Green Guyana intends to stay that way, and its government is calling upon the private sector to do its part to maintain the country’s status as home to some of the planet’s most pristine forests
Deforestation has been occurring at such a slow rate in Guyana, that it was only natural that Guyana came to form part of the United Nation’s Reducing Emissions from Deforestation and Forest Degradation (REDD+), a program in which financial value for the carbon stored in forests is created, and developing countries are incentivized to invest in low-carbon routes to sustainable development.
Because Guyana’s main economic activities, namely mining and timber, are the main drivers of forest loss, the international community has stepped in to ensure that alternative sectors are given the boost they need to become more significant contributors to the country’s economy. In 2009, the South American country signed an agreement with Norway, in which the latter agreed to contribute up to US$250 million by 2015 if Guyana continued to keep deforestation at a minimum.
Through the Guyana REDD+ Investment Fund (GRIF) – described by the fund as a “multi-contributor trust fund for the financing of activities identified under the government of Guyana’s Low Carbon Development Strategy (LCDS)” – the country has received to date US$150 million from Norway. The most recent payment of US$35 million was made in October 2014, thanks to the fact that “in 2012, Guyana kept deforestation and forest degradation at very low, though increased, levels,” according to the Norwegian government.
The money is then put to a wide range of uses, including an Amerindian Development Fund, and International Center for Biodiversity Research, and the Micro and Small Enterprise Development (MSED) project, among many others.
US$10 million from the GRIF was allocated to the MSED project, which the Ministry of Tourism, Industry and Commerce launched in October 2013 with the mandate to facilitate access to finance – with interest no higher than 6% – to small companies and to vulnerable groups. Previously, due to the inherent risk of start-ups and small businesses with little-to-no collateral, credit was hard to come by at all, and those loan requests that were accepted were offered with a high-risk premium pegged on to the standard rate of interest. This was hindering growth in many sectors and stifling entrepreneurism, despite the fact that Guyana depends a good deal on its small and medium enterprises (SMEs), which account for more than 90% of all businesses in the country.
Thanks to affordable “green loans” made possible through MSED, micro and small companies, as well as qualified potential entrepreneurs, now have a better chance to succeed in their low-carbon business sectors and thus contribute towards Guyana’s green economy. The sectors that qualify for financing include sustainable forestry, eco-tourism, business process outsourcing, aquaculture, fruit and vegetable farming and agro-processing.
MSED is monitored by the Guyanese Small Business Bureau in partnership with the Inter-American Development bank. The first financial institution to sign on to the program was the Guyana Bank for Trade and Industry (GBTI), which also partners with the government and Conservation International in the Rupununi Innovation Fund (RIF).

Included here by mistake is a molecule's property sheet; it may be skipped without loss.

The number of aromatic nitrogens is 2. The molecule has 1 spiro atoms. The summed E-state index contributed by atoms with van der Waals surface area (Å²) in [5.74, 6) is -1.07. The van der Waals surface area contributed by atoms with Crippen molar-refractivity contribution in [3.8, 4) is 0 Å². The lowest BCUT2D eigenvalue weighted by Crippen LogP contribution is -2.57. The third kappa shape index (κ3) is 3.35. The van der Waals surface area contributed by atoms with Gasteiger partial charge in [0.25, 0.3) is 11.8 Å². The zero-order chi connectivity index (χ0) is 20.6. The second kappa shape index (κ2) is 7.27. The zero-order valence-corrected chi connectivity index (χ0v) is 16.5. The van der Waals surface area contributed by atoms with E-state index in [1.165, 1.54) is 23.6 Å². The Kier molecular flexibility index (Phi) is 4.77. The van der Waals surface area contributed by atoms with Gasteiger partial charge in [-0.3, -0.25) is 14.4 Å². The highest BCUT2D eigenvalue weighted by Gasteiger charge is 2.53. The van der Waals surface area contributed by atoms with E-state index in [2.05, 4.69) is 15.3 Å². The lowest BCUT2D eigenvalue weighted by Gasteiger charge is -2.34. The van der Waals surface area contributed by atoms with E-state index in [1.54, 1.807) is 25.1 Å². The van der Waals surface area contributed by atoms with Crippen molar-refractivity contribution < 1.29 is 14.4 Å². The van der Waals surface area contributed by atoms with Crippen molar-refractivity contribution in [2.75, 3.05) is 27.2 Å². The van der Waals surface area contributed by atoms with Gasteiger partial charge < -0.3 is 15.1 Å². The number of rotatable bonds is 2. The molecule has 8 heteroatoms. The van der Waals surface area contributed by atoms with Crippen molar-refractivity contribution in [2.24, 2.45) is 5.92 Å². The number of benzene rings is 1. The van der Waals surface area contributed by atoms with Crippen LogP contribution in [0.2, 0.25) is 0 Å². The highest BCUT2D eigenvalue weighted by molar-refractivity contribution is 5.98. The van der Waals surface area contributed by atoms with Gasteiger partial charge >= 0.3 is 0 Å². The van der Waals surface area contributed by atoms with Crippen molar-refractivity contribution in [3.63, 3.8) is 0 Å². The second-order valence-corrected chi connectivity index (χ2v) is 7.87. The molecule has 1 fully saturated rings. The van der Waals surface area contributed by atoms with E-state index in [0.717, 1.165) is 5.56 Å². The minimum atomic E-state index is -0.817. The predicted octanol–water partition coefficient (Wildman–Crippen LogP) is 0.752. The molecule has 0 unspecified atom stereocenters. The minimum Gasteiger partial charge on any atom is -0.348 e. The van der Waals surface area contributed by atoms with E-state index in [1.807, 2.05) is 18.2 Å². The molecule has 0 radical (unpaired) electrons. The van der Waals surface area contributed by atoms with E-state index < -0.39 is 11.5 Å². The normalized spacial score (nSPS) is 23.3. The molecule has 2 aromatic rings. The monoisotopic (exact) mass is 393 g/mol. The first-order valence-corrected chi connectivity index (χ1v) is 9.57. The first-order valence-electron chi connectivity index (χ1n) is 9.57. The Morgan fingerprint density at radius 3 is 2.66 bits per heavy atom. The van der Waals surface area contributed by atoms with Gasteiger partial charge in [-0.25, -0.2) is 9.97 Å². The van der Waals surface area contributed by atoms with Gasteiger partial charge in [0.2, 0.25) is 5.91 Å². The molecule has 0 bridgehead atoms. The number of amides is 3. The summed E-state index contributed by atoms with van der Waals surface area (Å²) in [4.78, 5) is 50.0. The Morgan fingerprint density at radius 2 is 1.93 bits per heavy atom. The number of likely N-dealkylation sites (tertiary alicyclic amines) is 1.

Launched in July 2014, RIF also falls directly in line with LCDS, as it provides financing and technical support for local and community-based agriculture and tourism businesses in southern Guyana. With the GY$60 million (US$290,000) that GBTI invested as seed capital, and the US$1.6 million co-financed by the Inter-American Development Bank’s Multilateral Investment Fund’s Rupununi Livelihoods Project, RIF seeks “to foster economic development of the region in an environmentally friendly way”, says John Tracey, CEO of GBTI.
Efforts by GBTI – which saw net profits double between 2009 and 2013 – to help small, local businesses thrive don’t stop there; and in order to widen its own services offering and further develop this segment, in 2014 the bank requested help from the International Financial Corporation (IFC) to improve client-focused approaches for SMEs.
“The Rapununi Innovation Fund is really a small part of our portfolio,” explains Mr. Tracey. “In general, we have been focusing on SMEs and financing them as an opportunity to grow our bank. To this end we have engaged the IFC, as there is an opportunity in the SME sector. However, the right approach must be taken, where a risk management system is essential.”
“The IFC was willing to do a diagnostic and reported that we were not performing very well from a risk point of view,” he continues. “They advised us to engage consultants to improve our system. For the entire year , there have been a number of consultants analyzing the systems and recommending improvements so that we could have an enterprise risk management system.”
Between 2006 and 2013, loans and advances increased significantly, from US$30.6 billion to US$82.6 billion, according to Tourism, Industry and Commerce Minister Mohamed Irfaan Ali. And while most lending still goes to large, well-established enterprises, the government actively encourages banks, through initiatives such as MSED and RIF, to broaden their credit portfolios.
“The Guyana government has been hailed for its work, through legislation and other initiatives, to strengthen the financial sector and provide the leeway for it to take risks without violating any prudential norms,” said Finance Minister Dr. Ashni Singh said at the MSED launch in 2013. “I do urge the banks to actively seek out good lending opportunities including working with entrepreneurs where some nurturing and mentorship is required.”